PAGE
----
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Publication numberUS7565486 B2
Publication typeGrant
Application numberUS 11/235,986
Publication dateJul 21, 2009
Filing dateSep 26, 2005
Priority dateSep 26, 2005
Fee statusPaid
Also published asCN1952871A, CN1952871B, US20070073964
Publication number11235986, 235986, US 7565486 B2, US 7565486B2, US-B2-7565486, US7565486 B2, US7565486B2
InventorsErika M. Dawson, Gregory T. Kishi, Jonathan W. Peake
Original AssigneeInternational Business Machines Corporation
Export CitationBiBTeX, EndNote, RefMan
External Links: USPTO, USPTO Assignment, Espacenet
Method and apparatus for handling multi-volume datasets in a tape storage system
US 7565486 B2
Abstract
A method and apparatus for handling multi-volume datasets in a tape storage system are disclosed. In response to a write request for a multi-volume dataset, the information of the multi-volume dataset are captured by intercepting and deciphering a set of volume mount commands. Otherwise, the information of the multi-volume dataset are captured by snooping header information from a previous volume listed in a header of the multi-volume dataset. A chain of logical volume names that belongs to the multi-volume dataset is then built. Finally, the chain of logical volume names is then stored in a chain database.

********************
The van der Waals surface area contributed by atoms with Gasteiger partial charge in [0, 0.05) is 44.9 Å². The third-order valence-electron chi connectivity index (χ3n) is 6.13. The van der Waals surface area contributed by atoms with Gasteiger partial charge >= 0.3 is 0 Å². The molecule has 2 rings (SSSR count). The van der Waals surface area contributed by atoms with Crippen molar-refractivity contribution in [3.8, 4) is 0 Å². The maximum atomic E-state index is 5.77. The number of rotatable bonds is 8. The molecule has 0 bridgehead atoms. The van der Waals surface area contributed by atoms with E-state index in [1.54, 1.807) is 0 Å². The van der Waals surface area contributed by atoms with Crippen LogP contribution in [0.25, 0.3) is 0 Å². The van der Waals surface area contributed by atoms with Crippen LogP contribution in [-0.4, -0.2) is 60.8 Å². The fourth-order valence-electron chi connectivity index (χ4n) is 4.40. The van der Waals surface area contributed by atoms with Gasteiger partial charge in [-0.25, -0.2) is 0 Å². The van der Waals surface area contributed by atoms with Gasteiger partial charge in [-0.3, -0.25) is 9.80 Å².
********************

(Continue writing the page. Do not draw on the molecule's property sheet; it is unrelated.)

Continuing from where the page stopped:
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Claims(12)
1. A method for handling multi-volume datasets within a tape storage system, said method comprising: